I wake up in a hotel room with its shades drawn. Where am I? The only sound is the laboring vent, blowing way too much heat; when I move, I am a match, I strike static sparks. Sad Indiana fibers. From the gray glow around the shades, there is no way to know what time it is, time of day, and I am somewhat in doubt even of time of life ... I can turn on the TV and escape into that selfless screen but instead I watch my own mind and when I figure out where I am and why the weirdness only deepens.
I'm in a bar, drinking Long Island Iced Teas, college drinks, and eating jalapeño poppers, following forgotten ritual. The current Jeremy looks on with bemused rolling knowing eyes, as if to say "what are you thinking, you idiot?" and "call me when you're done, when you're ready to move on." The Jeremy that is drinking the drink is nobody, is unlocatable. College Jeremy is there as a consultant, insinuating the refuge of memory, traced from this same spot some ten years ago: stumbling back in the dark over broken sidewalks to a white crumbling house, playing incoherent ping-pong on a frozen porch, passing out on the living room floor, in the middle of a conversation about Expressionism and the Simpsons. Current J, bored with this often-watched movie, goes to to his/my overheated hotel room, wonders, am I, are you, a student, a teacher, an apprentice, an adult, an artist, a free agent, a question mark?
I'm walking down Kirkwood Street and the string of pieces I have played over the last month comes to mind, but in the form of names. Beethoven, Mozart, Bach, Liszt: pompous referents, to be carved in Indiana limestone. All the stress and seriousness of those preparations is suddenly seen as a lump in the past, and there is no purpose in the past, only in what you mean to do, are doing at that moment. At the moment I am carrying coffee through the gray cold day, which seems like very little to be doing. The coffee is cold. The music itself is unlocatable, at that moment; what, then, is the purpose of all I have done?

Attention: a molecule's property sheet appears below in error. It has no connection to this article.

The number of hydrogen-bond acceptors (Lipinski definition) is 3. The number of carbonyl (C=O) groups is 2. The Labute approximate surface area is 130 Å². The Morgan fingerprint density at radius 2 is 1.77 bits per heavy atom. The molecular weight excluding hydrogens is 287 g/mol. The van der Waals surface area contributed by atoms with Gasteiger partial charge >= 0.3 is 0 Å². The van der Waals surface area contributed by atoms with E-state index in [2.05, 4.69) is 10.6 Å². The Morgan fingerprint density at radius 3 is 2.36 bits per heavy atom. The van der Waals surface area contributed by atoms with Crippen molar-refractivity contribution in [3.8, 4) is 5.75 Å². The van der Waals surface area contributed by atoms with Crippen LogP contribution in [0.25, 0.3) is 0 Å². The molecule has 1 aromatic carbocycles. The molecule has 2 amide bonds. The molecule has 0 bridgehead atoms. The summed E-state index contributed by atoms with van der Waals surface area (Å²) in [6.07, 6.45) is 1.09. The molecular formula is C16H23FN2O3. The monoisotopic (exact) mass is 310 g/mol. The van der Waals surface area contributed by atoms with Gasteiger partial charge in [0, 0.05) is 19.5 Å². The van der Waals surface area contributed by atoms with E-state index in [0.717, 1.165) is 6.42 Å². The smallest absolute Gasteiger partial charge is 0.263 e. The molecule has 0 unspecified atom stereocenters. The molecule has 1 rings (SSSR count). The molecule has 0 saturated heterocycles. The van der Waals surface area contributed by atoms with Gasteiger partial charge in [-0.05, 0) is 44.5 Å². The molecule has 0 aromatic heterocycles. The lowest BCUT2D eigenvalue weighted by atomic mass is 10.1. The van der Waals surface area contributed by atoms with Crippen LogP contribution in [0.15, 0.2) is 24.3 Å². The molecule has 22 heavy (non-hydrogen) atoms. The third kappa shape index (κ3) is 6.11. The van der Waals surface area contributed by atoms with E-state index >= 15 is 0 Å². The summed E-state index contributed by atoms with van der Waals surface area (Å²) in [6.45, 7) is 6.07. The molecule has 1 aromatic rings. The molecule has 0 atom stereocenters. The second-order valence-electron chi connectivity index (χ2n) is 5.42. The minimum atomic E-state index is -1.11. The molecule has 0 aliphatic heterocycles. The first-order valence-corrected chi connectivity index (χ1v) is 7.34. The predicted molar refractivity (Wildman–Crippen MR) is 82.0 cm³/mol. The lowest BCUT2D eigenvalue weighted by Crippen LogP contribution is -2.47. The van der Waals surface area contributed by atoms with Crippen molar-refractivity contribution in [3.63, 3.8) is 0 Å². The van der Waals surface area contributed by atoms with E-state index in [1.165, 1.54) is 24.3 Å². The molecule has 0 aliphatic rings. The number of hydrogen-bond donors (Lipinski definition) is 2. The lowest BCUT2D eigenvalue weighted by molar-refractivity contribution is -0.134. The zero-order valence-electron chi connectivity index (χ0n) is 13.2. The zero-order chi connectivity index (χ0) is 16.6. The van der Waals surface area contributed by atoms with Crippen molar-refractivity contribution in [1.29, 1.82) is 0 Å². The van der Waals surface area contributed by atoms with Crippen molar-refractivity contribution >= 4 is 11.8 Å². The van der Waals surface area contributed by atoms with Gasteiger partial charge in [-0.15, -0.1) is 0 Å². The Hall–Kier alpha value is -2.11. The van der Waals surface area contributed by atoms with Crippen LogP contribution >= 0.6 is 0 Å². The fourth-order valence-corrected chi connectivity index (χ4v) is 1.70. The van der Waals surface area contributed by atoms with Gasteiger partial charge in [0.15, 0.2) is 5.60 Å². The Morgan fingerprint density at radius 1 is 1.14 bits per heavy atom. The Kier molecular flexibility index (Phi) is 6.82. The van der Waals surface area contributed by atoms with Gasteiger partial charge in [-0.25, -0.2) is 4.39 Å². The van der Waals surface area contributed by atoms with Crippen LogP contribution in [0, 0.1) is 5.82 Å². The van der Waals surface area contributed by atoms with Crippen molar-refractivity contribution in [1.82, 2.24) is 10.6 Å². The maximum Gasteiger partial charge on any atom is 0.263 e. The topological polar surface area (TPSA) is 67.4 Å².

I am in a dark cab. An orange low moon on my right, the city skyscape on my left, we whir along the Triboro bridge, in the curved barricaded cab, there, again, I'm feeling a prisoner in its lumpy bumpy back seat. Periodic potholes, and my laptop flies all over my lap. The person whom I would like to tell about this experience, which is nothing, is nowhere; I lift my cell phone but haven't the heart. The History Channel billboard as always stares across the toll plaza. We curve around a ramp onto the FDR and there is the same jostling of lanes, the same contracting, expanding galaxy of brakelights. Same same self, same same ritual, but I'm a bit confused, I guess, not to find myself there in the same moving place.
I am walking out onto the stage of Carnegie Hall and find myself in the geometric center of everything, at the crux and focal point of both the orchestra and the audience and staring at the arrayed symmetry. Everybody's eyes crossing the space diagonally, in every direction. There is just the piece, that's all. I have to find it, that evanescent miracle of notes and thought, that culminating encapsulating text of human history, at that very moment, at 8:32 pm, on that bench, at that very place; that is, after all, the job. It is there, I am radiating it out, but while I am playing it, does it stick to me? Only a few moments later, it seems to be done, I am on and off stage at once ... the moment flickers, flares like a match. Only afterwards in the eyes of a friend, only then time becomes event, the flow circles, centers around itself, the piece comes back into view, and those eyes hold me in place long enough to know who I am.